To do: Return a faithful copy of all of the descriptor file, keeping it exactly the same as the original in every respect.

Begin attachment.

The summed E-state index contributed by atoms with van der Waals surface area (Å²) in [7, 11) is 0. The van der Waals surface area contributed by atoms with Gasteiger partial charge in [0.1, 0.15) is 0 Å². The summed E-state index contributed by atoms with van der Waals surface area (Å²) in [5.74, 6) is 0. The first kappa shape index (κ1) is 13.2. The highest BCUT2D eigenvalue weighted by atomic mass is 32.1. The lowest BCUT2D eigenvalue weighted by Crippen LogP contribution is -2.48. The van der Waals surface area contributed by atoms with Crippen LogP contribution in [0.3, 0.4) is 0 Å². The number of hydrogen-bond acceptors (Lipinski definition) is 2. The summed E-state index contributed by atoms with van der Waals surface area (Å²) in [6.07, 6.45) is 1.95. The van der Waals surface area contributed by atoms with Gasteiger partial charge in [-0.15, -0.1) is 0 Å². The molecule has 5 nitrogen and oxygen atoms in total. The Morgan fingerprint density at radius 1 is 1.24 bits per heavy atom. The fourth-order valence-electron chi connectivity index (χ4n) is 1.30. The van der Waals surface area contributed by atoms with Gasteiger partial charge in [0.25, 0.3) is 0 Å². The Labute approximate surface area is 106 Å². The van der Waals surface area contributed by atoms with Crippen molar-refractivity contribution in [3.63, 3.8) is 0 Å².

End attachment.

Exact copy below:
The summed E-state index contributed by atoms with van der Waals surface area (Å²) in [7, 11) is 0. The van der Waals surface area contributed by atoms with Gasteiger partial charge in [0.1, 0.15) is 0 Å². The summed E-state index contributed by atoms with van der Waals surface area (Å²) in [5.74, 6) is 0. The first kappa shape index (κ1) is 13.2. The highest BCUT2D eigenvalue weighted by atomic mass is 32.1. The lowest BCUT2D eigenvalue weighted by Crippen LogP contribution is -2.48. The van der Waals surface area contributed by atoms with Crippen LogP contribution in [0.3, 0.4) is 0 Å². The number of hydrogen-bond acceptors (Lipinski definition) is 2. The summed E-state index contributed by atoms with van der Waals surface area (Å²) in [6.07, 6.45) is 1.95. The van der Waals surface area contributed by atoms with Gasteiger partial charge in [-0.15, -0.1) is 0 Å². The molecule has 5 nitrogen and oxygen atoms in total. The Morgan fingerprint density at radius 1 is 1.24 bits per heavy atom. The fourth-order valence-electron chi connectivity index (χ4n) is 1.30. The van der Waals surface area contributed by atoms with Gasteiger partial charge in [0.25, 0.3) is 0 Å². The Labute approximate surface area is 106 Å². The van der Waals surface area contributed by atoms with Crippen molar-refractivity contribution in [3.63, 3.8) is 0 Å².